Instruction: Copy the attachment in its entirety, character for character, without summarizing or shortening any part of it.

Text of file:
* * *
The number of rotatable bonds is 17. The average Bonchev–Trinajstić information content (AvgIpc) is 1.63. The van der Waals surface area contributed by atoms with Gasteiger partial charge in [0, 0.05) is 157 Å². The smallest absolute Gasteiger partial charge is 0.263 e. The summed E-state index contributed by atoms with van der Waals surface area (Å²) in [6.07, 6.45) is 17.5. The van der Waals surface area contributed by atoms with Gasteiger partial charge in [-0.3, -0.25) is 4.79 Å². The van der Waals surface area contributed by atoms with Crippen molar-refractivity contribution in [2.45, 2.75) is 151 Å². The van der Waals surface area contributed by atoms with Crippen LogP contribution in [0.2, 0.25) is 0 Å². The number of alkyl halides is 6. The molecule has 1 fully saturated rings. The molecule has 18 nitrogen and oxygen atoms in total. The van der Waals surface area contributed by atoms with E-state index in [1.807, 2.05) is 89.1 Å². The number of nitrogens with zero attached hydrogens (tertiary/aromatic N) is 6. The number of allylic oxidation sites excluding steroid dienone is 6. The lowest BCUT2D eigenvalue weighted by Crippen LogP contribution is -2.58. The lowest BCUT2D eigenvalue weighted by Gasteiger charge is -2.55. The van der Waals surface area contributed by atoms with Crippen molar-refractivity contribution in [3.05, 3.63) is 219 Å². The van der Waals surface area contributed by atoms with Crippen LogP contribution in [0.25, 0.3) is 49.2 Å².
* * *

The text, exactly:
The number of rotatable bonds is 17. The average Bonchev–Trinajstić information content (AvgIpc) is 1.63. The van der Waals surface area contributed by atoms with Gasteiger partial charge in [0, 0.05) is 157 Å². The smallest absolute Gasteiger partial charge is 0.263 e. The summed E-state index contributed by atoms with van der Waals surface area (Å²) in [6.07, 6.45) is 17.5. The van der Waals surface area contributed by atoms with Gasteiger partial charge in [-0.3, -0.25) is 4.79 Å². The van der Waals surface area contributed by atoms with Crippen molar-refractivity contribution in [2.45, 2.75) is 151 Å². The van der Waals surface area contributed by atoms with Crippen LogP contribution in [0.2, 0.25) is 0 Å². The number of alkyl halides is 6. The molecule has 1 fully saturated rings. The molecule has 18 nitrogen and oxygen atoms in total. The van der Waals surface area contributed by atoms with E-state index in [1.807, 2.05) is 89.1 Å². The number of nitrogens with zero attached hydrogens (tertiary/aromatic N) is 6. The number of allylic oxidation sites excluding steroid dienone is 6. The lowest BCUT2D eigenvalue weighted by Crippen LogP contribution is -2.58. The lowest BCUT2D eigenvalue weighted by Gasteiger charge is -2.55. The van der Waals surface area contributed by atoms with Crippen molar-refractivity contribution in [3.05, 3.63) is 219 Å². The van der Waals surface area contributed by atoms with Crippen LogP contribution in [0.25, 0.3) is 49.2 Å².